Feds defend surveillance power

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James Riley

The federal government has defended controversial legislation creating a new facial recognition system amid widespread criticisms of its scope and privacy implications, including claims it will usher in a “new era of total surveillance in Australia”.

The Identity-Matching Services Bill 2018 was introduced to Parliament in February following a CoAG agreement last year. The legislation allows for the creation of an interoperability hub to be operated by the new Department of Home Affairs which would facilitate the exchange of biometric data between jurisdictions.

It would also create new systems including the Face Identification Service, which would allow law enforcement and other agencies to identify an individual based on a photograph, and an expansion to the Face Verification Service, which enables the confirmation of identity based on biometrics in existing documents like driver’s licences.

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The legislation lets the department “collect, use and disclose identification information in order to operate the systems that will support a set of new biometric face-matching services”.

There has been an ongoing debate over the impact the new facial recognition regime would have on privacy and civil liberties since it was first revealed by Prime Minister Malcolm Turnbull last October.

Numerous digital rights and civil liberties organisations have criticised the scope of the new rules, the powers handed to home affairs minister Peter Dutton, and the access to the proposed hub given to private sector organisations – including banks and phone companies.

The legislation, along with a bill allowing for travel documents to be included in the hub, was sent to a committee inquiry last month. The committee will report back in May. The inquiry accepted submissions for only a handful of weeks.

Several submissions from privacy and civil liberties organisations are fiercely critical of the legislation and argue it should rejected, with a number of concerns raised about its scope and impact on the privacy of everyday Australians.

TheOffice of the Victorian Information Commissioner said it has “serious concerns” about the legislation’s impact on privacy and civil liberties.

In its own submission, the Department of Home Affairs rejected many of the privacy concerns surrounding the new facial recognition system.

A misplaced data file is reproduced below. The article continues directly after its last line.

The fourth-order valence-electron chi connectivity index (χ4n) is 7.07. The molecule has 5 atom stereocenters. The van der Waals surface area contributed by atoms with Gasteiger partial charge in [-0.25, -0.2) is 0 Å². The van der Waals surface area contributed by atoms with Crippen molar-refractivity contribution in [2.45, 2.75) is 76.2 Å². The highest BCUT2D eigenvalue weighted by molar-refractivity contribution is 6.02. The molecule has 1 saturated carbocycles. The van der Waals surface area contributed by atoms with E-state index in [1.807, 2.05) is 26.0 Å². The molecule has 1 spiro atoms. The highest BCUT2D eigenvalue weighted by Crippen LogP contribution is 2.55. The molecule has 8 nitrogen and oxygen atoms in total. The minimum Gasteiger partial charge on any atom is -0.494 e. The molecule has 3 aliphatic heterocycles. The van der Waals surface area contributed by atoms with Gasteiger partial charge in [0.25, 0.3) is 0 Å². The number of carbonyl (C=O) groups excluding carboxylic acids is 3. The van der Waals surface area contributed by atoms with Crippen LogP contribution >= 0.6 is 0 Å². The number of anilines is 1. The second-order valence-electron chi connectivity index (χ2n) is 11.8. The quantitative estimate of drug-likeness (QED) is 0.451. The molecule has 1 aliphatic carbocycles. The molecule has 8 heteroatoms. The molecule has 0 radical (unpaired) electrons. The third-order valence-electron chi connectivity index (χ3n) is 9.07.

“The Department considers that the privacy safeguards built into the Bill are sufficient to ensure that the services are only used in appropriate circumstances and by appropriate authorities,” the submission said.

A major concern surrounding the legislation raised in several submissions is that it would pave the way for more widespread, “blanket” surveillance of the general population.

In its submission, Civil Liberties Australia argued that the new system would “shift Australia to a post-privacy age and into a new era of total surveillance”.

“These bills now usurp the limited consent given previously and allow the use of data for an endlessly expanding list of surveillance and monitoring activities. It is only a matter of time before the combination of cloud-services, mobile, high-definition video capture and big analytics will make such real-time surveillance possible, cheap and enticing,” the Civil Liberties Australia submission argued.

“When that happens, we can again expect to hear similar claims that our police and spy agencies ‘are only effective if they have the tools necessary to effectively enforce the law and detect and prevent threats to the Australian community’,” it said.

This concern was also raised by the Australian Human Rights Commission in its submission.

“At least some of the identity-matching services defined in the Bill could potentially allow for very intrusive surveillance to be conducted in public places,” the AHRC said.

“The Minister would be given very broad powers to define new kinds of identity-matching services and kinds of information that could be shared through them. These powers could lead to further very significant intrusions on privacy,” it said.

The federal government has said that the facial recognition services would still be bound by relevant privacy laws, and the new legislation “does not authorise other agencies to undertake mass surveillance”.

The Department of Home Affairs also argued that such mass surveillance wouldn’t be “feasible”.